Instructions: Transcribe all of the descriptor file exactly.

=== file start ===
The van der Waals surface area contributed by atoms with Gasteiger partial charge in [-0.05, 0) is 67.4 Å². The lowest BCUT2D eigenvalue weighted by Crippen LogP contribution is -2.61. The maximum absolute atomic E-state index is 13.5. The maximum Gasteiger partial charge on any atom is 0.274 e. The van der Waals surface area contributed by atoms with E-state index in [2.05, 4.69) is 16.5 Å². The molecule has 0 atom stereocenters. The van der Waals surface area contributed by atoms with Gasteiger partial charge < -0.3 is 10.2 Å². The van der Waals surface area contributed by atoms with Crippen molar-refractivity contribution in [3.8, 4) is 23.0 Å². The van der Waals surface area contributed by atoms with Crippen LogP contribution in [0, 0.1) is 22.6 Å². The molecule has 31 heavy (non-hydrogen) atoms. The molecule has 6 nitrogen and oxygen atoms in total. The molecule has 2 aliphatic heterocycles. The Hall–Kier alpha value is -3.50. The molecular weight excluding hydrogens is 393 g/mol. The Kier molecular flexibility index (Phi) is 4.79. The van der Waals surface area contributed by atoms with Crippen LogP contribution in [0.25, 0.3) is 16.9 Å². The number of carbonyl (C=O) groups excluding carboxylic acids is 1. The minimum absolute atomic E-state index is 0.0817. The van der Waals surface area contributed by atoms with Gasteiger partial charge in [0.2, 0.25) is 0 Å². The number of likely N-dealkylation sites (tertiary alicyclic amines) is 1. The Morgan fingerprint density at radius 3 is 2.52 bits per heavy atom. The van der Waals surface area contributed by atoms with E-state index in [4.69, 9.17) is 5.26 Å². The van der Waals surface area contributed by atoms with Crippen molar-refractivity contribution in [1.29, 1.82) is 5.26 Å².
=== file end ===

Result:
The van der Waals surface area contributed by atoms with Gasteiger partial charge in [-0.05, 0) is 67.4 Å². The lowest BCUT2D eigenvalue weighted by Crippen LogP contribution is -2.61. The maximum absolute atomic E-state index is 13.5. The maximum Gasteiger partial charge on any atom is 0.274 e. The van der Waals surface area contributed by atoms with E-state index in [2.05, 4.69) is 16.5 Å². The molecule has 0 atom stereocenters. The van der Waals surface area contributed by atoms with Gasteiger partial charge < -0.3 is 10.2 Å². The van der Waals surface area contributed by atoms with Crippen molar-refractivity contribution in [3.8, 4) is 23.0 Å². The van der Waals surface area contributed by atoms with Crippen LogP contribution in [0, 0.1) is 22.6 Å². The molecule has 31 heavy (non-hydrogen) atoms. The molecule has 6 nitrogen and oxygen atoms in total. The molecule has 2 aliphatic heterocycles. The Hall–Kier alpha value is -3.50. The molecular weight excluding hydrogens is 393 g/mol. The Kier molecular flexibility index (Phi) is 4.79. The van der Waals surface area contributed by atoms with Crippen LogP contribution in [0.25, 0.3) is 16.9 Å². The number of carbonyl (C=O) groups excluding carboxylic acids is 1. The minimum absolute atomic E-state index is 0.0817. The van der Waals surface area contributed by atoms with Gasteiger partial charge in [0.2, 0.25) is 0 Å². The number of likely N-dealkylation sites (tertiary alicyclic amines) is 1. The Morgan fingerprint density at radius 3 is 2.52 bits per heavy atom. The van der Waals surface area contributed by atoms with E-state index in [4.69, 9.17) is 5.26 Å². The van der Waals surface area contributed by atoms with Crippen molar-refractivity contribution in [1.29, 1.82) is 5.26 Å².